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How to create bioplastics having degradability and durability

2018-12-04 10:08|浏览量:

讲座题目:How to create bioplastics having degradability and durability

主 讲 人:Tatsuo Kaneko教授,日本北陆先端科学技术大学院大学

讲座时间:2018年12月12日(星期三)9: 30



The development of high-performance, environmentally-harmonized plastics derived from renewable resources are significant for the establishment of a sustainable society. Most of currently-distributed plastics have very high durability which gives safety, credibility, and validity in our use as a commodity material. However, such durability has caused the serious problems in the environment around seas and rivers, destroying ecological system. Then the plastics keeping durability and showing degradability after use are earnestly desired. In order to create materials having the opposite properties, we synthesized itaconate-bioderived polyamide, where itaconic acid was mass produced from Aspergillus terreus by fermentation of glucose. Itaconic acid reacted with diamine compound to form pyrrolidone ring in the polymer backbone by Michael addition. The polyamide including pyrrolidone group was thermally synthesized without any solvent, which had number-average molecular weights above 34 000 g/mol (PDI: 2.0-3.4 (SEC)), glass transition (Tg) values over 92oC and no melting temperature (Tm). Young’s modulus and mechanical strength of the polyamides showed high values of 1.2-2.3 GPa and 90-113 MPa, respectively, which are superior to conventional aliphatic polyamides such as PA66 and PA6. The polyamides became water-soluble and were corroded. This corrosion was important in terms of overcoming plastic waste problems and especially the endangerment of marine creatures by polyamides such as fish lines. Sunlight including these UV wavelengths, and UV-A and UV-B rays irradiated these plastics to make them corrosive in seawater.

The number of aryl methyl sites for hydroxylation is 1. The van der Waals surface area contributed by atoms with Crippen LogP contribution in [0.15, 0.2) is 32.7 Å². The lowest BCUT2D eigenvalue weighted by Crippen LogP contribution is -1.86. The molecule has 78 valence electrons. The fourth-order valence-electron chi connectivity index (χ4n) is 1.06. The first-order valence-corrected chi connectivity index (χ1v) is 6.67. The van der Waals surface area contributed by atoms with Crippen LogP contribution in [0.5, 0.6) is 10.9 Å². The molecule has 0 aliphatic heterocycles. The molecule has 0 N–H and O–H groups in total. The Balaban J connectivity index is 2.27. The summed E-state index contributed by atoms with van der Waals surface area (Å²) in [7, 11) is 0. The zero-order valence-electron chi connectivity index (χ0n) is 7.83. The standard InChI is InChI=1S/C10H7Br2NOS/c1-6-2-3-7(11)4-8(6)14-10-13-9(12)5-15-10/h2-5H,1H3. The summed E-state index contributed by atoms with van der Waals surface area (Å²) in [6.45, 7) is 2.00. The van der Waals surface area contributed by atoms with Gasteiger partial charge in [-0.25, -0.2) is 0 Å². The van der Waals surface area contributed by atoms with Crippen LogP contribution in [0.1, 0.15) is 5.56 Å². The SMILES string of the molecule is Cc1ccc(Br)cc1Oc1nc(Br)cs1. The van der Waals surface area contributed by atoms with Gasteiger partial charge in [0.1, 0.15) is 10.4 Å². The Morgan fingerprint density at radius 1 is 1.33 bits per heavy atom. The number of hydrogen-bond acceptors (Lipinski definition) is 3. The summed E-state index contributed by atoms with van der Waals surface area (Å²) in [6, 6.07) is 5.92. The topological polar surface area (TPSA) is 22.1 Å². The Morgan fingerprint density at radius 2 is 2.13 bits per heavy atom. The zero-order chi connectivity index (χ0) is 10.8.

Tatsuo Kanekohas received his Ph. D degree from Tokyo Institute of Technology in May, 1998. He served as an Assistant Professor at Graduate School of Sciences, Faculty of Engineering, Hokkaido University in 1997-2001, and at Graduate School of Engineering, Kagoshima University, in 2001, and then moved to Graduate School of Engineering, Osaka University in 2004. He got Associate Professor in School of Materials Science, Japan Advanced Institute of Science and Technology in 2006. From 2016, Kaneko sensei is a Full Professor in the same university. His research interests cover bio-based Polymers, liquid crystals, gels, polysaccharides, high-performance polymers and self-assembly of polymers. He has published many articles onNature Materials, Angew Chem. Int. Ed., Nanoscale, Adv. Mater., Adv. Functional Mater., Chem. Mater., Macromolecules, etc. He also got many awards from Japan and oversea.